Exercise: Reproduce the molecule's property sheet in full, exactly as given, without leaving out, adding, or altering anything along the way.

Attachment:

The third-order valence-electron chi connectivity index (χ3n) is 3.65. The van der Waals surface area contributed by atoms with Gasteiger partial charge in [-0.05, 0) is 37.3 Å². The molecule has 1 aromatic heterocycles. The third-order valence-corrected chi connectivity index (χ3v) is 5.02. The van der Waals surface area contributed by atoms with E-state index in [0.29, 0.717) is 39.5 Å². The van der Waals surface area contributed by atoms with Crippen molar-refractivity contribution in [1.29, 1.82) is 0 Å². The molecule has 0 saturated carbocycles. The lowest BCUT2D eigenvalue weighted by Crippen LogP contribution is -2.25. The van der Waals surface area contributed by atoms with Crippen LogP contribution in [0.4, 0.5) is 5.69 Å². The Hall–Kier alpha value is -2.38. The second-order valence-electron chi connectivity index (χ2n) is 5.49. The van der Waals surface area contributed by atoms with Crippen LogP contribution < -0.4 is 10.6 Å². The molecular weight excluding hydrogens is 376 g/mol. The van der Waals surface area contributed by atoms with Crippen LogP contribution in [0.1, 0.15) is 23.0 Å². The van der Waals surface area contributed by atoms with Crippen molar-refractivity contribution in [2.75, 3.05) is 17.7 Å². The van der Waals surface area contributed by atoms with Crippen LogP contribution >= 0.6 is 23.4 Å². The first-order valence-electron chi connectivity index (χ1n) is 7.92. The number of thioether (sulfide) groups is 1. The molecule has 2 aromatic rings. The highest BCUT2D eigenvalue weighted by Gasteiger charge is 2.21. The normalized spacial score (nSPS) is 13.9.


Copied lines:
The third-order valence-electron chi connectivity index (χ3n) is 3.65. The van der Waals surface area contributed by atoms with Gasteiger partial charge in [-0.05, 0) is 37.3 Å². The molecule has 1 aromatic heterocycles. The third-order valence-corrected chi connectivity index (χ3v) is 5.02. The van der Waals surface area contributed by atoms with E-state index in [0.29, 0.717) is 39.5 Å². The van der Waals surface area contributed by atoms with Crippen molar-refractivity contribution in [1.29, 1.82) is 0 Å². The molecule has 0 saturated carbocycles. The lowest BCUT2D eigenvalue weighted by Crippen LogP contribution is -2.25. The van der Waals surface area contributed by atoms with Crippen LogP contribution in [0.4, 0.5) is 5.69 Å². The Hall–Kier alpha value is -2.38. The second-order valence-electron chi connectivity index (χ2n) is 5.49. The van der Waals surface area contributed by atoms with Crippen LogP contribution < -0.4 is 10.6 Å². The molecular weight excluding hydrogens is 376 g/mol. The van der Waals surface area contributed by atoms with Crippen LogP contribution in [0.1, 0.15) is 23.0 Å². The van der Waals surface area contributed by atoms with Crippen molar-refractivity contribution in [2.75, 3.05) is 17.7 Å². The van der Waals surface area contributed by atoms with Crippen LogP contribution >= 0.6 is 23.4 Å². The first-order valence-electron chi connectivity index (χ1n) is 7.92. The number of thioether (sulfide) groups is 1. The molecule has 2 aromatic rings. The highest BCUT2D eigenvalue weighted by Gasteiger charge is 2.21. The normalized spacial score (nSPS) is 13.9.